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GID BIO, a privately held cellular therapy company, is looking to raise between USD 20m and USD 25m to support a pivotal Phase 3 trial and potential commercialization, said CEO William Cimino.
Louisville, Colorado-based GID is about to begin the trial, which focuses on osteoarthritis of the knee and is expected to take roughly 18 to 24 months to complete. After that, GID will seek pre-market approval (PMA) from the Food & Drug Administration (FDA) for its tissue processing platform.
In cellular medicine, a patient’s own cells are used to repair and regenerate tissues or control pain and inflammation.
The current raise will target strategics and financial sponsors. GID expects to be “actively engaged” with potential investors by the end of this quarter, Cimino said. The company has spoken to a few investment banks but has yet to determine if it will hire an outside advisor, he added.
GID was founded in 2010 and has funded R&D through a small round of seed funding and licensing fees from a related tissue grafting technology that was subsequently acquired by LifeCell Corporation. GID BIO is owned by company founders and a group of angel investors.
Proceeds from this first institutional financing will allow GID to sustain itself through FDA approval and initial commercialization, though Cimino said the company ideally would enter into licensing agreements or be acquired by a larger strategic player prior to commercial sales.
Large orthopedic device companies, such as Stryker [NYSE:SYK], Zimmer Biomet [NYSE:ZBH] and Arthrex are examples of logical buyers, along with major pharmaceutical and device companies focused on orthopedics and degenerative diseases, Cimino said.
GID’s Phase 3 trial already has investigational device exemption (IDE) approval from the FDA. If approved, the SVF-2 single disposable device and therapy would become the first FDA-approved cellular medicine treatment for osteoarthritis of the knee, according to Cimino.
SVF-2 harvests, isolates, concentrates and extracts the right amount and type of a patient’s own cells for a cellular implant to help control pain, reduce inflammation and repair inflamed tissue in the knee. GID already has completed three clinical trials for this minimally invasive surgery that involves no joints, all which have shown no serious adverse events and significant improvements in pain, stiffness and function.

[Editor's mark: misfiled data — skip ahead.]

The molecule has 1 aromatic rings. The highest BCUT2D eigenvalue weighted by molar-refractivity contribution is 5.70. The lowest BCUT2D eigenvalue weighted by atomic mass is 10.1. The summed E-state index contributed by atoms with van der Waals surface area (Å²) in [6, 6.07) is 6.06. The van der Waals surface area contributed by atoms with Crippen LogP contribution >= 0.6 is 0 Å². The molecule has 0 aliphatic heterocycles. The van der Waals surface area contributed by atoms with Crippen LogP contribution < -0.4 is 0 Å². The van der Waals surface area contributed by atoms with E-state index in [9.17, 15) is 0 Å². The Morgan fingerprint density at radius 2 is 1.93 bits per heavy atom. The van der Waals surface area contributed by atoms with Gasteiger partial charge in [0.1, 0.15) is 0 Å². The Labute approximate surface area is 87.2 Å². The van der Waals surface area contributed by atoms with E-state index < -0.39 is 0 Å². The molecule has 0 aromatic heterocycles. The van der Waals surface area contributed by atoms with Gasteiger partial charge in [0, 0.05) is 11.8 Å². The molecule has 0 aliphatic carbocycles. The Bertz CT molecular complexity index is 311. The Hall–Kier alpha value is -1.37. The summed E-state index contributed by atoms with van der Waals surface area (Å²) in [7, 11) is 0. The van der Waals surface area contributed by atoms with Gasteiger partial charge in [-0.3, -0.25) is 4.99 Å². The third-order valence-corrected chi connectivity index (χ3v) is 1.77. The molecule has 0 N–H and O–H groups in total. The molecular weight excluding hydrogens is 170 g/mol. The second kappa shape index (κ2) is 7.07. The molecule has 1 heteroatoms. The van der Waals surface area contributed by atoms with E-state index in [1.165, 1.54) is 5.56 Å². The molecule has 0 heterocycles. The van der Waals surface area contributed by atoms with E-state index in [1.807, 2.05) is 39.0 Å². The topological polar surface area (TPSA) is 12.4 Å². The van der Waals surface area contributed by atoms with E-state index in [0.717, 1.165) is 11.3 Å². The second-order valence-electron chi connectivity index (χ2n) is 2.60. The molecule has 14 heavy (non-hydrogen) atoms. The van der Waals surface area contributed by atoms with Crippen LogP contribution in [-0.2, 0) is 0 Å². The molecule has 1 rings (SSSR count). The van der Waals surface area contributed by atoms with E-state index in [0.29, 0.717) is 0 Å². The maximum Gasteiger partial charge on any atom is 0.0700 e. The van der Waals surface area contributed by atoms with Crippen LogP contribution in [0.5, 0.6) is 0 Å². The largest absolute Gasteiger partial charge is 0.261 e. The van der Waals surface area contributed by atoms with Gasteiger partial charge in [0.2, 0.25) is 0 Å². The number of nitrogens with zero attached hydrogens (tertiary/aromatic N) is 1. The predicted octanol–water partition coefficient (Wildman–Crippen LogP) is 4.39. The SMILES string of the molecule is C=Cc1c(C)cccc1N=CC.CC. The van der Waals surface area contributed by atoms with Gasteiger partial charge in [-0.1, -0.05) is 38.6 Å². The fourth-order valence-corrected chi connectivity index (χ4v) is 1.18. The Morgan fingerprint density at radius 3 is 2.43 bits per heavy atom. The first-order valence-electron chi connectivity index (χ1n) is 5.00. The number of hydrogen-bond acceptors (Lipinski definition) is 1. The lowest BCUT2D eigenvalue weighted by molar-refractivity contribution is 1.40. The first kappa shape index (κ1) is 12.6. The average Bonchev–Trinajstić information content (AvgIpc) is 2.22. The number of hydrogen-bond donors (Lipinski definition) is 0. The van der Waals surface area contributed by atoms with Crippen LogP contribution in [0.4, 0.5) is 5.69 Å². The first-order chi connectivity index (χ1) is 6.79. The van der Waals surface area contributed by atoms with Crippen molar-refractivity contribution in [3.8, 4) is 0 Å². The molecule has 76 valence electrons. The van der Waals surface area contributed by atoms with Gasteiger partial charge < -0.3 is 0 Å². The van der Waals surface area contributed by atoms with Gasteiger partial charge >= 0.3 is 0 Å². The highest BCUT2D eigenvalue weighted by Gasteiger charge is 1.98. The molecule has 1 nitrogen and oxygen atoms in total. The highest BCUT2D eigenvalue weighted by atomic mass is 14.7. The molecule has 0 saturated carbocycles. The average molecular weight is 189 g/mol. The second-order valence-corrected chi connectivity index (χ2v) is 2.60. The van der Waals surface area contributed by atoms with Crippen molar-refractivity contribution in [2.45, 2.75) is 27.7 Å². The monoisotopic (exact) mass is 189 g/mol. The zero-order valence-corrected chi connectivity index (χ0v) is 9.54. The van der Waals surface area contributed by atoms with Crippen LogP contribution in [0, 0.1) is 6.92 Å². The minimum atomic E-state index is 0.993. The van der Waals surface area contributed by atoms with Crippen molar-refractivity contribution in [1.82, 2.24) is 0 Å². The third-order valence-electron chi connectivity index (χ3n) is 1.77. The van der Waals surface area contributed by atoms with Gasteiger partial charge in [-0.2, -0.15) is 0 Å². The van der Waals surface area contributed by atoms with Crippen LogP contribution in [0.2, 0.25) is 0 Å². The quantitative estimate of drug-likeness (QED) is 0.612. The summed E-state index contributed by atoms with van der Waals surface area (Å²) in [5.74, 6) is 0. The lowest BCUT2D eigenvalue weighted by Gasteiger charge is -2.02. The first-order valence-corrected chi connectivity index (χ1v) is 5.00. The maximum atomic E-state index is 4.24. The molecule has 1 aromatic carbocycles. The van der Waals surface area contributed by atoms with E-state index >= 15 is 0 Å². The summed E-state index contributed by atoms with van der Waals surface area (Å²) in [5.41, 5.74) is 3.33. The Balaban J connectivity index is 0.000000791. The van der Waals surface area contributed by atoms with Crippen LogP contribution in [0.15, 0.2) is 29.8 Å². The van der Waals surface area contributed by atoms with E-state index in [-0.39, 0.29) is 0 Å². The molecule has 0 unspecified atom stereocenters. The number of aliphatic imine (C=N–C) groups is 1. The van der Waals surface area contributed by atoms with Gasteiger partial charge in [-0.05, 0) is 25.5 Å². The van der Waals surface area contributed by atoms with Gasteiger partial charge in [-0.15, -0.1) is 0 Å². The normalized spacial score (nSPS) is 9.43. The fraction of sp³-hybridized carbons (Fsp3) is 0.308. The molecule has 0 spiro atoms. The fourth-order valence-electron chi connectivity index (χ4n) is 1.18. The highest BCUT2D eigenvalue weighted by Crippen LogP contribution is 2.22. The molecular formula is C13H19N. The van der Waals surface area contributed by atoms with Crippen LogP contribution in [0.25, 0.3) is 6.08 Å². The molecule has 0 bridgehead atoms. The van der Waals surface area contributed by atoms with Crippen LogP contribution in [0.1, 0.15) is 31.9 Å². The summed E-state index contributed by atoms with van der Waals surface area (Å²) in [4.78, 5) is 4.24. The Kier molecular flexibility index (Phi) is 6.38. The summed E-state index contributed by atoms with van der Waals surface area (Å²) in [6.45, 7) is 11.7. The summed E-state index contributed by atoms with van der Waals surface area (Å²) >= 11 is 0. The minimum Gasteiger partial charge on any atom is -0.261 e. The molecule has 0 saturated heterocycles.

Osteoarthritis represents a USD 200bn market in the US. Cellular medicine therapies represent an alternative to traditional treatments including surgery and drugs. According to Cimino, the biggest cost to Medicare for a single procedure is total knee replacement. Additionally, the Association of American Medical Colleges projects a shortage of up to 23,000 orthopedic surgeons by 2032, due partly to physician retirements and aging baby boomers.
As such, emerging regenerative medicine companies have seen some robust valuations, Cimino noted, pointing to Cartiva and Samumed as examples.
Samumed, which is also conducting a Phase 3 trial for osteoarthritis of the knee, in August 2018 raised USD 438m, bringing the total amount of outside capital raised to USD 650m and giving it a pre-money valuation of USD 12bn, according to news reports.
In October 2018, Wright Medical Group [TICKER:WMGI] acquired Cartiva, maker of a synthetic cartilage implant for the treatment of osteoarthritis of the toe, for USD 435m in cash. Cartiva received PMA approval in mid-2016.
Other privately held companies that have attracted investor interest include TissueTech, which has raised USD 110m, and CartiHeal, which has taken in close to USD 60m.
GID is focused on three therapeutic domains: musculoskeletal, dermal and organ. The company is in preclinical or clinical trials for several other indications, including rheumatoid arthritis in hands, alopecia, diabetic foot ulcer, erectile dysfunction and chronic obstructive pulmonary disease (COPD).
Pepper Hamilton provides legal counsel to GID.